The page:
- How can Tornbrock be sure that a player arrived at his destination no
later than noon of the specified day?

Some more detailed points on the chronology:

- Verne makes several mistakes in the chronology. The testament is read on
15 April, and the game is to begin 15 days later. So Max Réal's dice are
first rolled on 30 April. But later we find out that Titbury left Chicago
on 5 May, which implies that Crabbe's dice were rolled on 3 May, and
Réal's turn was on 1 May. This is consistent with his second turn on 15
May. It looks like Verne shifted the entire schedule one day during the
writing, and forgot to update Max' first chapter. Also, when exactly did
Lissy Wag leave Saint Louis? The narrative has her spend some days with
Max, but she leaves before Tom Crabbe's turn releases Max from the prison.

- Other mistakes involve characters knowing things they can't know yet.
This is a consequence of the back-and-forth nature of the storyline.

- The testament stipulates that the dice are to be rolled every two days,
and that the participants have two weeks to reach their destination. This
works fine for seven players. But the seventh player is only introduced in
the codicil, so when Hypperbone wrote the testament, he thought there were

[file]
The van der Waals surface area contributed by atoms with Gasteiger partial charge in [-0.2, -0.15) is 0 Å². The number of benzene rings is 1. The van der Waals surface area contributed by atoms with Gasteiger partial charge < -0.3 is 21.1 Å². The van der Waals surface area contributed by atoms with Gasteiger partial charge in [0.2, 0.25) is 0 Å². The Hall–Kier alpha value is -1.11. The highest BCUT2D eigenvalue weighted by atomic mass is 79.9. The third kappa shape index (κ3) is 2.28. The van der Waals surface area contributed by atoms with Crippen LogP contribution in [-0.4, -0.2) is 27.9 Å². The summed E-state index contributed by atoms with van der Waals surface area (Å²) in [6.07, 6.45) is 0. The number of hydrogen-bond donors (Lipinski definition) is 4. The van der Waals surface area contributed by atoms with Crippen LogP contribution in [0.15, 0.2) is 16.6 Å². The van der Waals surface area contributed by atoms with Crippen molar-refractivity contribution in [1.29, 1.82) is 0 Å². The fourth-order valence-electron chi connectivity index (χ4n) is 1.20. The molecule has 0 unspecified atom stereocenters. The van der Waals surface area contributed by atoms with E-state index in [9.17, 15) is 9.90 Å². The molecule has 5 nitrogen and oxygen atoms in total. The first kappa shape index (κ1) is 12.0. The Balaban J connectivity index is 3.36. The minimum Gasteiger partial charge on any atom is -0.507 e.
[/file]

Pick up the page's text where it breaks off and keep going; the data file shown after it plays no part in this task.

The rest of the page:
going to be six players. Did he intend to have four days between the turns
for players 6 and 1?

- The concept of time difference is completely absent from the story. Noon
in Maine is the same as noon in California.

- The dice are rolled at 8:00, and the result is telegraphed to the
player's destination, where the player must be present at 12:00 at the
latest. Dis it really take that long to send a telegram? And what if the
player reads his telegram as early as 8:30? Is he allowed to leave for the
next leg of his journey?

- I have taken notes of all dates and places mentioned in the novel, and
will prepare a chronology of events. It's amazing how ingeniously the
novel is constructed, and I can imagine Jules Verne sitting down and
fixing the timeline, writing, checking and cross-checking his text, until
he gets a headache...

Received on Fri 14 Apr 2006 - 16:37:10 IDT